School children dress the part to keep alive remembrance message
- Credit: Howard Junior School
Children at a Norfolk school who were unable to attend their local Armistice poppy laying instead donned uniforms and costumes to create their own living history remembrance commemoration.
Pupils at Howard Junior School in King’s Lynn dressed as First World War soldiers, evacuees, land girls and nurses to honour heroes for Remembrance Day.
Headteacher Greg Hill said: Every year we usually go to King’s Lynn town centre and the cenotaph at Greyfriars but that wasn’t possible this year because of coronavirus guidelines, so we decided to do our own remembrance in our school.
“It was a lot of fun for the children to get dressed up and involved, but it is also quite a sombre event too. A lot of learning opportunities have come from it and they have done a lot of research projects in class too.
MORE: Children dribble ball for nearly 30 miles over Remembrance weekend“It is important that our pupils learn respect and are good citizens and remember what sacrifices people have made for our democracy.”
Robert Hipkin, chairman of the King’s Lynn and District Royal British Legion, said: “The headteacher and the teachers do a brilliant job in teaching the children about the war and what remembrance is all about.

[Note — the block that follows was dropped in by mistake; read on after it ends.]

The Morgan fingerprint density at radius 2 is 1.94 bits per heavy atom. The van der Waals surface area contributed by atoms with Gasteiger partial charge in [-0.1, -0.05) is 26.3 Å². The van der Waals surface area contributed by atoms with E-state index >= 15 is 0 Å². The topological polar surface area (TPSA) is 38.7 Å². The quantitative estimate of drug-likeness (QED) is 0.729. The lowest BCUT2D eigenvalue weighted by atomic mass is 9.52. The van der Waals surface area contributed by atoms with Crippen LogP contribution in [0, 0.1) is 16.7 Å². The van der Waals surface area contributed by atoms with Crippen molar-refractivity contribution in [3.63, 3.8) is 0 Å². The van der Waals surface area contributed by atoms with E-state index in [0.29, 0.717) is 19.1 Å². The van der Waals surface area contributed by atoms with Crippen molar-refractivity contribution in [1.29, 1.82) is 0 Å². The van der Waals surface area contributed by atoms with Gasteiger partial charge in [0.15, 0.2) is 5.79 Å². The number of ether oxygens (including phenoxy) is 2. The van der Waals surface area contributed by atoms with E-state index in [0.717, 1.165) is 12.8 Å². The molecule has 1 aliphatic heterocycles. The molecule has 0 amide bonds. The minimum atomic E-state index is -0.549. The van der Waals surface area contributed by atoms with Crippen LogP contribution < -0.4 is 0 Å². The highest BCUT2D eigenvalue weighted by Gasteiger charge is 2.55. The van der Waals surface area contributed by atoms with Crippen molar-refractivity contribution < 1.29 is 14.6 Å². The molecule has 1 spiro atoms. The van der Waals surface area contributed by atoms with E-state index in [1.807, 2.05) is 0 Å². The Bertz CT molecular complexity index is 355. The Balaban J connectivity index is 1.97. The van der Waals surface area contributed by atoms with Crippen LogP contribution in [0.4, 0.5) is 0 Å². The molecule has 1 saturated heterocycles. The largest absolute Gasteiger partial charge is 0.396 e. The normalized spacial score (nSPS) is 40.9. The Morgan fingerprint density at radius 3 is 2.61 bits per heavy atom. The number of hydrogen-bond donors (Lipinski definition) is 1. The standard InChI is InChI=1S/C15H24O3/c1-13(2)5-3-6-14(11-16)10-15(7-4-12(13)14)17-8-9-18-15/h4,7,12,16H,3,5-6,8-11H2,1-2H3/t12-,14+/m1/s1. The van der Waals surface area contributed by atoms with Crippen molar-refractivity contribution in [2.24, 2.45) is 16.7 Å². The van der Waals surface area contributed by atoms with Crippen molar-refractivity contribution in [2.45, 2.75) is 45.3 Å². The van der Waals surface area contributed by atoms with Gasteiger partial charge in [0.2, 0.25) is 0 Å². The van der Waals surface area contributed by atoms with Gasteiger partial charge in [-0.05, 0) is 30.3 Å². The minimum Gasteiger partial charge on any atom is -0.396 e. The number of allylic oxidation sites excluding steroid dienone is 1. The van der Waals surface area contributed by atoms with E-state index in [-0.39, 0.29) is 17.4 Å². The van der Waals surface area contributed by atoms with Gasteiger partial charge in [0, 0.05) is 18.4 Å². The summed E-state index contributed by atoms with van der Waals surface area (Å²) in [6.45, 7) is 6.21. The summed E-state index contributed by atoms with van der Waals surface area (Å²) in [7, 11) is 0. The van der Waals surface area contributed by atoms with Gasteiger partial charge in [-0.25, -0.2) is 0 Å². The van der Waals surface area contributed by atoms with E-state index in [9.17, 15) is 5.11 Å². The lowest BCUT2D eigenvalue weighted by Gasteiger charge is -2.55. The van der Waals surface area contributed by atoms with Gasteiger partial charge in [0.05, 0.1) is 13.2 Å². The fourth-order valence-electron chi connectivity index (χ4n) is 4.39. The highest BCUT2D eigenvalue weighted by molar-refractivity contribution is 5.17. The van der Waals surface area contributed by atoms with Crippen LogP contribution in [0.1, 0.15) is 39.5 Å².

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“Last year they took part in putting the poppies up on the railings around the war memorial, but this year, because of coronavirus, we couldn’t do that. It is fantastic they were able to do this in the school instead.”
Previously pupils from the school had learnt more about remembrance by visiting Cyril Route, a Second World War veteran known locally as the ‘Poppy Man’, but who died earlier this year aged 96.
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Before Covid restrictions, the children had also been due to visit Dunkirk and D-Day veteran Fredrick ‘Don’ Hall in a King’s Lynn care home to help celebrate his 100th birthday in March.
MORE: WWI heroine Edith Cavell’s final letter home returned to NorfolkMr Hill said all of the school’s 216 pupils had put a tremendous amount of effort into planning and staging of the remembrance event.
He said: “We wanted to have a living history experience so getting dressed up really helps them to get into the different characters affected by wars and conflict and learn what it was like.
“It is really important to let children know that there were a whole range of people who made sacrifices.”